At same time, the Indian representative from New Delhi’s Department of External Affairs had to take a dig at their traditional competitors:  “We need leadership from the Pakistanis!”  (This struggle beyond the Khyber is an opportunity to bring these two South Asian nuclear neighbors closer together instead of tearing them further apart to the dangerous detriment to all!)  His Excellency accused D.C. of a failure of leadership during this international crisis.  To settle the military security, he urged U.S.-Pakistan operations.  (Of course, the loss of Islamabad’s national sovereignty would be totally unacceptable to its Muslim citizenry, and put the security of Pakistan’s topography under question for its Western and regional allies!)  Simultaneously, the Saudis close allies to both, are working with Islamabad and Washington to bring their policies closer together.

On the other hand, the Taliban itself is fed-up.  The London Conference approved the Taliban’s grasp of the countryside while NATO and the Afghani government would occupy the cities.  This is not the battle plan of these “Students.”  They wish to hold the total fasces within the dry, cold hills, and their mindset is far from compromise at this time.

Yet the Americans presume that they have an upper hand, and, correspondingly, are in the position of strength to negotiate with their adversaries.  Actually, it is the Pakistanis who are central for negotiating with the problem some Quetta branch of the Talibani. The Pakistani Army has already begun to begin dialogue in Baluchistan.  Rawalpindi considers it has made some progress, and the Generals at their Military Headquarters are encouraged by their discourse with the irregular tribesmen.

The U.S.A. has been following a contradictory policy in the Af-Pak itself.  While D.C. has been throwing development funds in Southern Afghanistan, it has been shoring up the military on the frontlines in Pakistan.

Ultimately, though, Ambassador Maukapadya does not discern a desire by the Taliban to parley.  In the late 1990s, the Taliban regime in Kabul led the U.S. on their intentions.  (Your essayist has some questions about this, and that is His Excellency is not separating the goals of a Nationalist Taliban and an Internationalist Al’Quaeda.)  Would the Taliban be willing to form a coalition government with Karzai or whoever may succeed him (them)?  (Whatever, a re-establishment of the regime of the 1990s is totally unacceptable to International Civil Society without the checks and balances of the partnership of all Afghani peoples and tribes!)  The Ambassador is “…not optimistic.” 

There is preparation for a major NATO assault upon the Taliban stronghold around the southern city of Kandahar, the center of Talibani power.  Maukapadya  does not feel the battle will turn the War around.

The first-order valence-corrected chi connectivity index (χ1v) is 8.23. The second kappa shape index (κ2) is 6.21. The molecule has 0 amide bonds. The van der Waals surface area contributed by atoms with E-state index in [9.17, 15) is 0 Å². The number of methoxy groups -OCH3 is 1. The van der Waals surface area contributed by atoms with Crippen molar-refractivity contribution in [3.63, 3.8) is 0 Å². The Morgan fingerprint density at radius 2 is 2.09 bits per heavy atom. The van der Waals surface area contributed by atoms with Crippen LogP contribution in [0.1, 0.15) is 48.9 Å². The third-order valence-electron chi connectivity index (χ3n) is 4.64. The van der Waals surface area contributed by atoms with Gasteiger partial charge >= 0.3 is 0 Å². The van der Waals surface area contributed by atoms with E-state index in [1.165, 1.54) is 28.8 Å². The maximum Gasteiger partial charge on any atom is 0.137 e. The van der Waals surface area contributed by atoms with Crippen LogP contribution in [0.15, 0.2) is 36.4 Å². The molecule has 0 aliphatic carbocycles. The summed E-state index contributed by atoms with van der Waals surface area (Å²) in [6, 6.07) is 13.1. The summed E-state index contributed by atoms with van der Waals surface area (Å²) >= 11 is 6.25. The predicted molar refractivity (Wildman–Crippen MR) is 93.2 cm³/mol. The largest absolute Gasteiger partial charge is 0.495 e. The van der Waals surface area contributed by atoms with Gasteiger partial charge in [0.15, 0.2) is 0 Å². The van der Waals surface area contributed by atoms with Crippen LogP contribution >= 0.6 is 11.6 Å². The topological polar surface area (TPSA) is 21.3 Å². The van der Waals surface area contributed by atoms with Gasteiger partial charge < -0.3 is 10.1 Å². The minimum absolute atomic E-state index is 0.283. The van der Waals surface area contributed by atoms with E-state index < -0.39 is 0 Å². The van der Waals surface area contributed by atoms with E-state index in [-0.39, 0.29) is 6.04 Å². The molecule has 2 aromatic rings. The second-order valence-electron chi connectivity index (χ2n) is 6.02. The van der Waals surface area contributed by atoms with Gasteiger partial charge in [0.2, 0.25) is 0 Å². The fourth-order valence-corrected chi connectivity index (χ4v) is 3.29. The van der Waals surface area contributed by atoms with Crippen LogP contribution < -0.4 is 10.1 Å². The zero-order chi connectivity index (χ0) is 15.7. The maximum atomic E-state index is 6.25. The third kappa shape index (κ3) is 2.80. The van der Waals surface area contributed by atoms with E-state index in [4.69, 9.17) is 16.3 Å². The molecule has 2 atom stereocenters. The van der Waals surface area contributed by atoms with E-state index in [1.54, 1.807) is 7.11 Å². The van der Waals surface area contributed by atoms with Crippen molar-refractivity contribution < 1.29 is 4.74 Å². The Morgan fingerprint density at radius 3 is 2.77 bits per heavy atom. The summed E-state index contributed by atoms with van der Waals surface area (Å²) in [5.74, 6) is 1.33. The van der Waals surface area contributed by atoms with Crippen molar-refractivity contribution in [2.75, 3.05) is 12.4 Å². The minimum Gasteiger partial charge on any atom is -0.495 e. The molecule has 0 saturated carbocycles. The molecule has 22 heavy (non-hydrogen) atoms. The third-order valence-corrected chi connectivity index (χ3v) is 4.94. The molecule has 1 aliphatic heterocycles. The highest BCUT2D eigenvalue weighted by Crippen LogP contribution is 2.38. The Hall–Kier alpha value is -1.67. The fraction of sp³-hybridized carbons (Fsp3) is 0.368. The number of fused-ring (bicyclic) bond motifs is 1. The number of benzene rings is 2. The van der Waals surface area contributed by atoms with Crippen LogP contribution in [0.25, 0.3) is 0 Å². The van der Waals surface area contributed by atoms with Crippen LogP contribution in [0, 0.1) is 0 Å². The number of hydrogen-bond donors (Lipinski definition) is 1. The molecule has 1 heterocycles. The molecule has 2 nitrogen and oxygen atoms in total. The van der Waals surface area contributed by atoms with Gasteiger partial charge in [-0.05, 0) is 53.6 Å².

Concurrently, Europe and North America and their regional associates are employing dual strategies against the Taliban who are replying in kind.  This War is far from coming to a mutually acceptable denouement.

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The Next Step: A Stealth Drone

January 4, 2010 by · 2 Comments 

AFP

beastofkandahar2 WASHINGTON (AFP) – The US Air Force on Tuesday confirmed for the first time that it is flying a stealth unmanned aircraft known as the “Beast of Kandahar,” a drone spotted in photos and shrouded in secrecy. The RQ-170 Sentinel is being developed by Lockheed Martin and is designed “to provide reconnaissance and surveillance support to forward deployed combat forces,” the air force said in a brief statement.

The “RQ” prefix for the aircraft indicates an unarmed drone, unlike the “MQ” designation used for Predator and Reaper aircraft equipped with missiles and precision-guided bombs. Aviation experts dubbed the drone the “Beast of Kandahar” after photographs emerged earlier this year showing the mysterious aircraft in southern Afghanistan in 2007.

The image suggested a drone with a radar-evading stealth-like design, resembling a smaller version of a B-2 bomber.

A blog in the French newspaper Liberation published another photo this week, feeding speculation among aviation watchers about the classified drone. The air force said the aircraft came out of Lockheed Martin’s “Skunk Works,” also known as Advanced Development Programs, in California — the home of sophisticated and often secret defense projects including the U-2 spy plane, the F-22 fighter jet and the F-117 Nighthawk.

The photo of the drone in Afghanistan has raised questions about why the United States would be operating a stealth unmanned aircraft in a country where insurgents have no radar systems, prompting speculation Washington was using the drones for possible spying missions in neighboring Iran or Pakistan.

The Sentinel was believed to have a flying wing design with no tail and with sensors built into the top side of each wing, according to published photos.

The RQ-170 is in line with Defense Secretary Robert Gates’ request for more intelligence and surveillance resources and with the Air Force chief of staff’s plans to expand the fleet of unmanned aircraft, the air force said.

The new drone is flown by the 30th Reconnaissance Squadron out of Tonopah Test Range in Nevada, which is under Air Combat Command’s 432nd Wing at Creech Air Base, also in Nevada. The United States has carried out an extensive bombing campaign against Al-Qaeda figures in Pakistan using the Predator and larger Reaper drones.

Robots or “unmanned systems” in the air and on the ground are now deployed by the thousands in Iraq and Afghanistan.